Bridal Shower Rules…And How to Break Them

Considering all of the people who may be involved in planning a bridal shower, it can sometimes be more overwhelming than planning the wedding itself! While I don’t really believe that there are hard and fast rules you need to follow with your wedding or any of the events leading up to it, it’s still nice to know the traditions and expectations that go along with a wedding and shower. Here are some rules for a traditional bridal shower and some ideas on how to break them.



Traditionally, the mother of the bride (and of course the bride) would never plan the bridal shower. While some will still say the MOB should not host or plan the shower, this is becoming more passé. Whether it’s because bridesmaids can’t afford to host, or female family members live too far away to step forward, there isn’t always someone who can be the responsible person. No matter who is planning the shower, the bride is often involved much more than she lets on. While sometimes it can’t be helped, brides should try to stay away from the planning as much as possible to make it easier on the women who are stepping in to plan. If the bride does need to be involved, try to make it discrete.



When creating the guest list, it is hard for the bride not to be involved. Normally, if a guest is invited to the shower, she must ultimately be invited to the wedding. This is one of those rules that I would say shouldn’t really be broken. Once a woman gets invited to a shower, she expects a wedding invitation. However, not all female guests need to be invited to the shower. This is the tricky part where the rules are all made up and you can make any decision you want about your guest list.



Showers are typically held one to three months before the wedding. If a significant number of guests live in a different city, you may choose to have two smaller showers in two different cities in order to accommodate your guests. This means you’ll have to have two different ladies volunteer their services, which is not always easy. But the guests will appreciate not having to travel, especially when they may be traveling soon for the big day. There’s no rule here other than do what works for you and your guests. You can’t please everyone, so make sure at least you and the hostess(es) are happy!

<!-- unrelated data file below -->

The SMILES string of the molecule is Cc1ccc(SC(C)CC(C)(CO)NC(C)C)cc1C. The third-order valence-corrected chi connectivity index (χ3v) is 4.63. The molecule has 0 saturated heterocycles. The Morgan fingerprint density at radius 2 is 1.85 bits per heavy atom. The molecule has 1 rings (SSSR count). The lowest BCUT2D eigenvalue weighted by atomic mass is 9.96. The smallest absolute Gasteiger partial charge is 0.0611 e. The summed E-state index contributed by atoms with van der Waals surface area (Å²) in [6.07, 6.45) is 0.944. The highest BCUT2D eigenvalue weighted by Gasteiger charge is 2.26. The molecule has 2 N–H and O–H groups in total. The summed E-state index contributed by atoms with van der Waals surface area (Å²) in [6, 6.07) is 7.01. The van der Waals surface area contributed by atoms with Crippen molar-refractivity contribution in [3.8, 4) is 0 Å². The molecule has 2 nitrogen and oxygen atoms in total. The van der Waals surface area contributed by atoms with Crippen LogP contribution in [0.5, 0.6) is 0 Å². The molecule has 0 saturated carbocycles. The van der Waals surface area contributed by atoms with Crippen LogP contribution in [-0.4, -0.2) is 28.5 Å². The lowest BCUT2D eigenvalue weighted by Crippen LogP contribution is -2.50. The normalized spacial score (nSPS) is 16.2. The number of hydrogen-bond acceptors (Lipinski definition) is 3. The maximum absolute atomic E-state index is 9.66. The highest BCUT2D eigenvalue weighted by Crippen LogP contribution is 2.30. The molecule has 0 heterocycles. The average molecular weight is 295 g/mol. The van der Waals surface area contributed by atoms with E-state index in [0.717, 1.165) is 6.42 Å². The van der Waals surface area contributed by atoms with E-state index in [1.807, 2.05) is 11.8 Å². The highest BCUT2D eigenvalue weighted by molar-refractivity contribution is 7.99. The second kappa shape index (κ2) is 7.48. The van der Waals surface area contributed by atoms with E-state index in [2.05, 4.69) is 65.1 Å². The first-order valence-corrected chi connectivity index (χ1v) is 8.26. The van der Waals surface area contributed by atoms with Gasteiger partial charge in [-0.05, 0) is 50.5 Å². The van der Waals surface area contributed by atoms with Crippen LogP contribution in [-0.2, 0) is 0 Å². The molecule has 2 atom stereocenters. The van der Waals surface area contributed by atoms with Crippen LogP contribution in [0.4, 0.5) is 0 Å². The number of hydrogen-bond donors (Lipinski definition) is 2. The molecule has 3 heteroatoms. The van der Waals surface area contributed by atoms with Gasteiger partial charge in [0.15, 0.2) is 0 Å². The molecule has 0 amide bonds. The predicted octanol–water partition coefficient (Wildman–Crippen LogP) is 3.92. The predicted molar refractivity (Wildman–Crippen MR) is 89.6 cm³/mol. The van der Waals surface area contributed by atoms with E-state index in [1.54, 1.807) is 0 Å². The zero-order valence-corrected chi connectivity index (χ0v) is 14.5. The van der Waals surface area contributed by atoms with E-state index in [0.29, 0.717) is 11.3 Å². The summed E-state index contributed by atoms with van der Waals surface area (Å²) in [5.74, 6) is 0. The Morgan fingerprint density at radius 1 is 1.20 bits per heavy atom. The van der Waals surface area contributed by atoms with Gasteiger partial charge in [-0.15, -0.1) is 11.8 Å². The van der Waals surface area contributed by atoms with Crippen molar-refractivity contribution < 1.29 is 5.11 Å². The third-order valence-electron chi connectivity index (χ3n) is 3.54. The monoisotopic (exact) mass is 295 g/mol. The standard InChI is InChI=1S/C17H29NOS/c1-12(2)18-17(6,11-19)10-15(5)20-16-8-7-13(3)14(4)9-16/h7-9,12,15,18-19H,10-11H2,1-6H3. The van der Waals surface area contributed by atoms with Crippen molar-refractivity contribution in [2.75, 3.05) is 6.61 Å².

Bridal showers held more significance back when couples lived separately until marriage. Certainly every bride should still be entitled to a bridal shower, even if she has already made a home with her husband-to-be. I’m sure any cohabitating bride can find some fun things to put on that registry.



To stay on the topic of gifts, your guests will expect you to register for mostly common household items. If you don’t need another toaster or set of towels, you can sign up for a honeymoon registry instead and guests can contribute to the honeymoon of your dreams. This makes for a fun and relaxing bridal shower with no gift opening – just cocktails and socializing!


If you do decide to stick with the traditional gift registry, choose two or three store registries - it’s nice for guests to have options of where to shop. You’ll also want to choose items to fit everyone’s budget. But if you want something expensive, don’t be shy about putting it on your registry! You may get the robotic vacuum you never thought you’d get, even if it comes from all 8 of your first cousins! Most registries offer a discount on items not purchased by the shower date so you and your fiancé can get a deal on that blender you really wanted.



When all the gifts are opened and you’ve recuperated from the extravaganza, it will be time to write your thank-you cards – ASAP! I know I said there are really no rules with a shower, but this may be the one exception. There are plenty of shortcuts for this step if you hate the idea of writing thank-you cards. At the shower, you can have guests each write their name and address on an envelope and then use the envelopes to draw a winner for a gift basket. Et voila, half the work is done! As for the other half, recruit a bridesmaid to take a list of all the gifts you received so you don’t forget what to thank people for. You’ll be writing thank-you cards after the wedding as well, so consider this your test run. They don’t have to be elaborate – just like the gifts you received - remember it’s the thought that counts!



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